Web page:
The economy is on the brink of a record: The longest expansion ever, a milestone the US will hit in July. Ten years with no recession. Can if keep going or is a downturn near?
There’s cause for concern, but not alarm. That’s our judgment after conversations with economists and business people, plus studies of the latest economic data. Recent drops in stocks, Treasury yields and commodity prices are worrisome for the economic outlook but don’t raise red flags yet. Growth this year still looks OK at 2.5%. Next year is the worry. Even if all goes well in 2020, GDP growth will still come in under 2%. But it wouldn’t take much to drop that to about 1%.
All that aside, there is still a lot that is going right with the economy: Ultralow unemployment…the lowest in 50 years. More folks are working, earning a paycheck and spending relatively freely, which is key for the economy. Solid business confidence, except for manufacturers. Most small firms still feel good about their prospects and want to expand, if they can find the workers. Low inflation and, by extension, reduced interest rates. The Federal Reserve can afford to cut rates a bit to support the economy, since inflation is fairly benign. The bottom line: The economy is slowing, but gradually, not nose-diving. Plan for slower growth. Be alert to the risks ahead. But don’t overreact, either.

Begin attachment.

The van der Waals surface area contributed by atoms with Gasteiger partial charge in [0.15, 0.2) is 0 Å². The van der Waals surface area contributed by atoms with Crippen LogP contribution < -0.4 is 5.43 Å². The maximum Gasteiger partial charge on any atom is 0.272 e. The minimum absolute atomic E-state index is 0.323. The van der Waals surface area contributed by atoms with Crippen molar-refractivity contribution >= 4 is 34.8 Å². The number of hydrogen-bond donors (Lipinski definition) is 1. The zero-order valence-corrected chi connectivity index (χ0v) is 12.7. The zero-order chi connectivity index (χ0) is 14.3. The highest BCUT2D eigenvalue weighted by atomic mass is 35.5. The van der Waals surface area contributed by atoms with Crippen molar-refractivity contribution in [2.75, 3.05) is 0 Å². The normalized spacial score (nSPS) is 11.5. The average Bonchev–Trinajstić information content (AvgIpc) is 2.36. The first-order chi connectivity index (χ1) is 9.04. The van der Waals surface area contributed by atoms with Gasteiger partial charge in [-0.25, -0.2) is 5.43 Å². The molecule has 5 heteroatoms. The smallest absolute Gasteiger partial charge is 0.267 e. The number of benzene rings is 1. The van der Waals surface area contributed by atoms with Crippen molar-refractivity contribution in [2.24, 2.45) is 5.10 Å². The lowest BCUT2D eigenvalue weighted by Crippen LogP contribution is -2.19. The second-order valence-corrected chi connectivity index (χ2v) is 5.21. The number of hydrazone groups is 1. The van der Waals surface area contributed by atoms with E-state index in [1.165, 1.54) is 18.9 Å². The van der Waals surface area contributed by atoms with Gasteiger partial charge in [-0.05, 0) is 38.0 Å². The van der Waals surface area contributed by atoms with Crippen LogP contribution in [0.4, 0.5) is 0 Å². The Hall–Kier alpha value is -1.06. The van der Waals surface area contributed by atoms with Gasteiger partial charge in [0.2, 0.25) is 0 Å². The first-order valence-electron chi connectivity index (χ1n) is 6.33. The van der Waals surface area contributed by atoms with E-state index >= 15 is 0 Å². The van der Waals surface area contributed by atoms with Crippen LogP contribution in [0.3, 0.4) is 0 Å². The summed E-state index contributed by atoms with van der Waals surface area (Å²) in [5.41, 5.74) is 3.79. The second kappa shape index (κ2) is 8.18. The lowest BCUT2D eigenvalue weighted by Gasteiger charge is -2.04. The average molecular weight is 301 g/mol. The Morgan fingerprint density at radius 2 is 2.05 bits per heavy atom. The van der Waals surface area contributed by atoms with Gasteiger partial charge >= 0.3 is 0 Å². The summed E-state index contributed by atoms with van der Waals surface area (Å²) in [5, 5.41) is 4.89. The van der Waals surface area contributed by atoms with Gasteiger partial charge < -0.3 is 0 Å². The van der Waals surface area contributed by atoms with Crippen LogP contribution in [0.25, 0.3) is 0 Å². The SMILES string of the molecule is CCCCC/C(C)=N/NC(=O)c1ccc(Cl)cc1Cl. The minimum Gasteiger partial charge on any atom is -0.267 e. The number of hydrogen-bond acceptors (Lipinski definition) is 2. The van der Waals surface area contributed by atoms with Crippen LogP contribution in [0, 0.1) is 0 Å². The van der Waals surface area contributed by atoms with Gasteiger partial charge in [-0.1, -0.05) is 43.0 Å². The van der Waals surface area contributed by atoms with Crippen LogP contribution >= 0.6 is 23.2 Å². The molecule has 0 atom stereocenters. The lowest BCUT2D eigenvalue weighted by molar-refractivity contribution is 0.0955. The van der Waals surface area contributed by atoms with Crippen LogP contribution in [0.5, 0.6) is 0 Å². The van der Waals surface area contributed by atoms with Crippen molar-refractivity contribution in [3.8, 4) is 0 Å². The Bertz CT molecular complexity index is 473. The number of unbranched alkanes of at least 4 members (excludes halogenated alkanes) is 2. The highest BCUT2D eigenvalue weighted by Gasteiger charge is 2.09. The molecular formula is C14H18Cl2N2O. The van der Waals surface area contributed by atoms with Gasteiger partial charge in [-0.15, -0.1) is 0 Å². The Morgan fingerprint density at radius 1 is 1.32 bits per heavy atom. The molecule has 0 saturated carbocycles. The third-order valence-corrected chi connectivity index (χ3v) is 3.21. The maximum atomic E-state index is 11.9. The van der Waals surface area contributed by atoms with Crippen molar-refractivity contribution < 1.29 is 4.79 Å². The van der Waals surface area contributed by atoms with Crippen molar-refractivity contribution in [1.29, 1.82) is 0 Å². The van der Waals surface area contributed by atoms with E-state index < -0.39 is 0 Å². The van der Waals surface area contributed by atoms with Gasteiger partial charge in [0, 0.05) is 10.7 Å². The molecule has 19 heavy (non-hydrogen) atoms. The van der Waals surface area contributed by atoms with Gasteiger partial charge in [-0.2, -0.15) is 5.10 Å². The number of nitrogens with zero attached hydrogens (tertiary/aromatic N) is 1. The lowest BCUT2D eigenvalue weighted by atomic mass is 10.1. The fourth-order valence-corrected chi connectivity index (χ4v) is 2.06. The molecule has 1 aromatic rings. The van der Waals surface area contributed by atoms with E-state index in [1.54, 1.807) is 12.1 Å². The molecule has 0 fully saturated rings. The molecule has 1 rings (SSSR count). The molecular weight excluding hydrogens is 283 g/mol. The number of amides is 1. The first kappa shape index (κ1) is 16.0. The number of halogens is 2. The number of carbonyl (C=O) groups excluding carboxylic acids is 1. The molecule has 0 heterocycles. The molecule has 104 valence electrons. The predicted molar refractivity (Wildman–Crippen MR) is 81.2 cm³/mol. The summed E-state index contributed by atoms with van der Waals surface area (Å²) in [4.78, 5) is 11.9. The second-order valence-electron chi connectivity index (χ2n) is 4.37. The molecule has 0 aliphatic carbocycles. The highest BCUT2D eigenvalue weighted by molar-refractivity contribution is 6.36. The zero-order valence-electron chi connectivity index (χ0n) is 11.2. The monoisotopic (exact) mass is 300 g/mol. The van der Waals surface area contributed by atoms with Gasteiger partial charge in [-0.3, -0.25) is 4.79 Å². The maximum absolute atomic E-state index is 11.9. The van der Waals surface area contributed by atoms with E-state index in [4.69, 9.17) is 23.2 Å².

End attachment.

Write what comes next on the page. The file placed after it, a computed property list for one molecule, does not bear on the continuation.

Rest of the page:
On the upside, interest rates aren’t a worry the way they were at the start of the year. Back then, it looked as if the Federal Reserve would keep hiking. Now, the Fed is likely to dial back interest rates a bit. Even in a sideways or down market, there are ways to make money. The key is to be selective, seeking stocks and sectors that can thrive as the economy slows
The Trump administration wants to privatize Fannie Mae and Freddie Mac, the quasi-governmental firms that dominate the secondary mortgage market. The new head of the Federal Housing Finance Agency, which oversees the two lenders, wants to ease them out of conservatorship in early 2020. The government took control at the peak of the mortgage crisis when the firms couldn’t cover their subprime losses. Because of their federal charters, investors assumed Washington backstopped them, which is why FHFA wants to give Uncle Sam a smaller role in mortgage financing. First, they need capital, either from an IPO or by keeping their profits… under conservatorship, all Fannie and Freddie profits go into the federal treasury. FHFA is mulling those and other funding options to help privatize the lenders.
In the latest week, total mortgage application volume jumped nearly 27%. And Core Logic is reporting that the US foreclosure rate is the lowest it has been in 20 years. Americans confidence in housing continues to rise and mortgage rates continue to trend lower.
Kiplinger Letter, June 2019